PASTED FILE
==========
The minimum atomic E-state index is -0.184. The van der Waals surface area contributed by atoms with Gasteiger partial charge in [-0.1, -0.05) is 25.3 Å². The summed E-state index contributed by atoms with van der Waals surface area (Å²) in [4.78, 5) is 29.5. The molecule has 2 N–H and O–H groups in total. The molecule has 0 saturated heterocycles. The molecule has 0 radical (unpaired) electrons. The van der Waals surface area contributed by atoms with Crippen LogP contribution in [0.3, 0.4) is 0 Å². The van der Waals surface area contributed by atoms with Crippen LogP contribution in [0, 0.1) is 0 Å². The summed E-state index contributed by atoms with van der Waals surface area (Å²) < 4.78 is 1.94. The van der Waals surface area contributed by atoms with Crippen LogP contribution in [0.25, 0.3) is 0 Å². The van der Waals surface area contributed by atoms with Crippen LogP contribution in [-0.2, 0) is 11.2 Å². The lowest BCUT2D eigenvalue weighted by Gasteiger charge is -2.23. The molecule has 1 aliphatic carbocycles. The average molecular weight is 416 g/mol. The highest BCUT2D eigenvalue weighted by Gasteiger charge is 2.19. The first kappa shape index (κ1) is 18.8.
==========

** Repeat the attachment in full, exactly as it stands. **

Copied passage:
The minimum atomic E-state index is -0.184. The van der Waals surface area contributed by atoms with Gasteiger partial charge in [-0.1, -0.05) is 25.3 Å². The summed E-state index contributed by atoms with van der Waals surface area (Å²) in [4.78, 5) is 29.5. The molecule has 2 N–H and O–H groups in total. The molecule has 0 saturated heterocycles. The molecule has 0 radical (unpaired) electrons. The van der Waals surface area contributed by atoms with Crippen LogP contribution in [0.3, 0.4) is 0 Å². The van der Waals surface area contributed by atoms with Crippen LogP contribution in [0, 0.1) is 0 Å². The summed E-state index contributed by atoms with van der Waals surface area (Å²) < 4.78 is 1.94. The van der Waals surface area contributed by atoms with Crippen LogP contribution in [0.25, 0.3) is 0 Å². The van der Waals surface area contributed by atoms with Crippen LogP contribution in [-0.2, 0) is 11.2 Å². The lowest BCUT2D eigenvalue weighted by Gasteiger charge is -2.23. The molecule has 1 aliphatic carbocycles. The average molecular weight is 416 g/mol. The highest BCUT2D eigenvalue weighted by Gasteiger charge is 2.19. The first kappa shape index (κ1) is 18.8.